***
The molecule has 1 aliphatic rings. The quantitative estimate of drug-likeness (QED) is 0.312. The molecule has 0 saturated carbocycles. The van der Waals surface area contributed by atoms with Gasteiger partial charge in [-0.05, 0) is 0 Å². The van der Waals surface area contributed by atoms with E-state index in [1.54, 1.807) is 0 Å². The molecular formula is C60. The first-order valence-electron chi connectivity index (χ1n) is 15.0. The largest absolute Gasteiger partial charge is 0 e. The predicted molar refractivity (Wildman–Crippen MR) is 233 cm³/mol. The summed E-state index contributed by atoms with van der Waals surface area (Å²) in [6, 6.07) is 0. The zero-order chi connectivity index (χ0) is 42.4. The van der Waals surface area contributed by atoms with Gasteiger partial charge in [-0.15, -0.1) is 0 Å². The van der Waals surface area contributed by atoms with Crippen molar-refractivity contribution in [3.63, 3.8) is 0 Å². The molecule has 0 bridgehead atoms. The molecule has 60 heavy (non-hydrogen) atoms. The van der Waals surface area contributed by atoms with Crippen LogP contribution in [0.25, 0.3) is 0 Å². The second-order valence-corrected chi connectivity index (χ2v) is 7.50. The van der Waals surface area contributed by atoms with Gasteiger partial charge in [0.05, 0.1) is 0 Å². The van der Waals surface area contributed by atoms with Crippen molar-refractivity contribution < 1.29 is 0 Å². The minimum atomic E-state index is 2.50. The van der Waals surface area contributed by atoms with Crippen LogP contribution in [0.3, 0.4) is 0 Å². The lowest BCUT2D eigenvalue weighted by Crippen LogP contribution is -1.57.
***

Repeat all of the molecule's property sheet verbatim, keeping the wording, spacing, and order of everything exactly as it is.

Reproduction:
The molecule has 1 aliphatic rings. The quantitative estimate of drug-likeness (QED) is 0.312. The molecule has 0 saturated carbocycles. The van der Waals surface area contributed by atoms with Gasteiger partial charge in [-0.05, 0) is 0 Å². The van der Waals surface area contributed by atoms with E-state index in [1.54, 1.807) is 0 Å². The molecular formula is C60. The first-order valence-electron chi connectivity index (χ1n) is 15.0. The largest absolute Gasteiger partial charge is 0 e. The predicted molar refractivity (Wildman–Crippen MR) is 233 cm³/mol. The summed E-state index contributed by atoms with van der Waals surface area (Å²) in [6, 6.07) is 0. The zero-order chi connectivity index (χ0) is 42.4. The van der Waals surface area contributed by atoms with Gasteiger partial charge in [-0.15, -0.1) is 0 Å². The van der Waals surface area contributed by atoms with Crippen molar-refractivity contribution in [3.63, 3.8) is 0 Å². The molecule has 0 bridgehead atoms. The molecule has 60 heavy (non-hydrogen) atoms. The van der Waals surface area contributed by atoms with Crippen LogP contribution in [0.25, 0.3) is 0 Å². The second-order valence-corrected chi connectivity index (χ2v) is 7.50. The van der Waals surface area contributed by atoms with Gasteiger partial charge in [0.05, 0.1) is 0 Å². The van der Waals surface area contributed by atoms with Crippen molar-refractivity contribution < 1.29 is 0 Å². The minimum atomic E-state index is 2.50. The van der Waals surface area contributed by atoms with Crippen LogP contribution in [0.3, 0.4) is 0 Å². The lowest BCUT2D eigenvalue weighted by Crippen LogP contribution is -1.57.